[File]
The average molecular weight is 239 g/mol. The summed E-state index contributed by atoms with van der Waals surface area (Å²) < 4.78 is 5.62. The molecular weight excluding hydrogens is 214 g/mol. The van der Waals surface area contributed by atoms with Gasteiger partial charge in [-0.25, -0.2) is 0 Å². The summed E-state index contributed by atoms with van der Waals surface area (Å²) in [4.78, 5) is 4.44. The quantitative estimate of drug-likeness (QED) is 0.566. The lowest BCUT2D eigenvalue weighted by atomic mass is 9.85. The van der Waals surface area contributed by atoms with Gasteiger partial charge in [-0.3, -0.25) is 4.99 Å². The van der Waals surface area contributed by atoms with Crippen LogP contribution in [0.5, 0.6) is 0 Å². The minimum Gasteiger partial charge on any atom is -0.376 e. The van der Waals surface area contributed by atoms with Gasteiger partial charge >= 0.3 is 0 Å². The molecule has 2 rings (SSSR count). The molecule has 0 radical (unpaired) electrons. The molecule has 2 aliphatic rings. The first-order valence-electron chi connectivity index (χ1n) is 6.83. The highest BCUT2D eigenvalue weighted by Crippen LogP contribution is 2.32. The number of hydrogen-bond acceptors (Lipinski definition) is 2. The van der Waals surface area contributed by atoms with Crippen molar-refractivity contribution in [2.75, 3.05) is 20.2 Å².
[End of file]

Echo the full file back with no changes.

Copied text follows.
The average molecular weight is 239 g/mol. The summed E-state index contributed by atoms with van der Waals surface area (Å²) < 4.78 is 5.62. The molecular weight excluding hydrogens is 214 g/mol. The van der Waals surface area contributed by atoms with Gasteiger partial charge in [-0.25, -0.2) is 0 Å². The summed E-state index contributed by atoms with van der Waals surface area (Å²) in [4.78, 5) is 4.44. The quantitative estimate of drug-likeness (QED) is 0.566. The lowest BCUT2D eigenvalue weighted by atomic mass is 9.85. The van der Waals surface area contributed by atoms with Gasteiger partial charge in [-0.3, -0.25) is 4.99 Å². The van der Waals surface area contributed by atoms with Crippen LogP contribution in [0.5, 0.6) is 0 Å². The minimum Gasteiger partial charge on any atom is -0.376 e. The van der Waals surface area contributed by atoms with Gasteiger partial charge >= 0.3 is 0 Å². The molecule has 2 rings (SSSR count). The molecule has 0 radical (unpaired) electrons. The molecule has 2 aliphatic rings. The first-order valence-electron chi connectivity index (χ1n) is 6.83. The highest BCUT2D eigenvalue weighted by Crippen LogP contribution is 2.32. The number of hydrogen-bond acceptors (Lipinski definition) is 2. The van der Waals surface area contributed by atoms with Crippen molar-refractivity contribution in [2.75, 3.05) is 20.2 Å².